‘The Pyramid at the End of the World’ (TV)



Please feel free to comment on my review.

‘The Monks Trilogy’ Continues

The end for Peter Capaldi’s Doctor is nigh!

So now we come to the second half of Peter Capaldi’s final season as the Doctor as well as the final season of the Steven Moffat era. At the time of watching these episodes of ‘Doctor Who’ during Series 10, I did not know what to expect. I knew what the stories were about, but not their outcome.

I had hoped that the final season of Steven Moffat’s era of ‘Doctor Who’ would be a strong one, considering that he had about a year in 2016 to prepare his final run of stories as showrunner. But despite having that amount of time, I can’t help feel those efforts put into the season were wasted.

Whilst it seemed to feel good in the first half of the season, especially with Bill Potts’ introduction to ‘Doctor Who’ as the new companion as well as Series 10 seeming to go back to basics, I did feel things were getting muddled by the second half. This is especially in regards to ‘The Monks Trilogy’.

In many ways, ‘The Monks Trilogy’ is what made Series 10 feel like a pretty average and less memorable season of ‘Doctor Who’ compared to other seasons beforehand. There were gems in the second half like the Ice Warriors and the Mondasian Cybermen coming back into ‘Doctor Who’ itself.

Even the return of a certain Master alongside a certain Missy had potential to make the end of Series 10 worthwhile. Peter Capaldi and Pearl Mackie were what made me want to watch the rest of Series 10. But at the same time, I felt Series 10 wasn’t exciting enough for me as a ‘Doctor Who’ fan overall.

I did wonder if I was losing it and wasn’t geared into the show I loved so much anymore. But looking back, I can see it was the approach of tone and atmosphere that Steven Moffat was going for that made it less exciting for me with bland characterisation; complicated storytelling and too fast pacing.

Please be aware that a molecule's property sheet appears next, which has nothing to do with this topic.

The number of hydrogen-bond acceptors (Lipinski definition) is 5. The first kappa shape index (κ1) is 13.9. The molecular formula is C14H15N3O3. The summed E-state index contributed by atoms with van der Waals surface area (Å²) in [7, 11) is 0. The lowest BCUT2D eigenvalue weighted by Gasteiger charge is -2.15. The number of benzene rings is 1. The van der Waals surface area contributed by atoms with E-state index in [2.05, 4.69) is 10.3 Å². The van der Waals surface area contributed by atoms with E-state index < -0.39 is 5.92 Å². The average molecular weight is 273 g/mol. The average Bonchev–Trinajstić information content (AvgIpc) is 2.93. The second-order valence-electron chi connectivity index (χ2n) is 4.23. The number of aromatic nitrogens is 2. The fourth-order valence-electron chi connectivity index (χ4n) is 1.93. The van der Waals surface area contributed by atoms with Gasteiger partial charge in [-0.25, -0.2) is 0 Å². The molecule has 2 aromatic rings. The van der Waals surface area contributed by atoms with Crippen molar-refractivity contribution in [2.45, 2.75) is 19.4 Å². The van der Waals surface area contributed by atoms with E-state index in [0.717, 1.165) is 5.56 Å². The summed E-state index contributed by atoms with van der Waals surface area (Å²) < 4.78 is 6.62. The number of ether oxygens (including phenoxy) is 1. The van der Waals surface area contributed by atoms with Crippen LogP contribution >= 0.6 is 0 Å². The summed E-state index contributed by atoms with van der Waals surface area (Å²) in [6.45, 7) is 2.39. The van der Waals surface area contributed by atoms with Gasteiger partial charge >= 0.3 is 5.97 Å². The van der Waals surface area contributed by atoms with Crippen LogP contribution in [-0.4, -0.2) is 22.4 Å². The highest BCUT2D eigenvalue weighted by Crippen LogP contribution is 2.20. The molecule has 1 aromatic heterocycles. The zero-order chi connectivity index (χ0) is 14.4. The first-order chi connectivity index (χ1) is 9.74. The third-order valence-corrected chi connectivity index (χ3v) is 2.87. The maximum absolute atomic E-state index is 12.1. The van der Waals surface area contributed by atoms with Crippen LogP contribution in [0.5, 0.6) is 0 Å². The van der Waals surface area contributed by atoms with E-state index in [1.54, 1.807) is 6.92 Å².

First of all, we start off the second half of Series 10 with…‘The Pyramid at the End of the World’.

This is of course the second episode of ‘The Monks Trilogy’ following ‘Extremis’. The episode is by Peter Harness and Steven Moffat. Peter Harness has contributed to the ‘Doctor Who’ series before.

He wrote ‘Kill the Moon’ in Series 8 and ‘The Zygon Invasion’/’The Zygon Inversion’ in Series 9. As the Zygon two-parter was a great story, perhaps the same quality of writing could be found in here.

How did I find ‘The Pyramid at the End of the World’ as an episode? (Pause; sighs) Oh dear! Oh dear! The episode didn’t work for me. Even after a second watch via DVD, I found this a bit of a struggle.

This isn’t really a good thing. Granted, I’ve been able to gain more clarity on what’s been going on in the story. But I felt this episode was really flat and uninspired since I came away feeling very unhappy.

‘The Pyramid at the End of the World’ is supposed to be another Earth invasion type of story. Initially, I felt the characters were talking at a fast pace which was quite common for these episodes.

After watching the episode and doing my initial review on my blog, I did feel I may have been harsh in my initial thoughts on it. This is especially when others seemed to be praising ‘The Monks Trilogy’.

I hoped perhaps over time, when I came back to reviewing Series 10 and reviewing this episode in particular, I might change my thoughts on it. But I still feel unsatisfied how this episode was presented.

This is despite me re-watching ‘The Monks Trilogy’ in a row from watching ‘Extremis’ one day and then seeing this episode the next day. I still spotted the plot-holes to get my head around with this.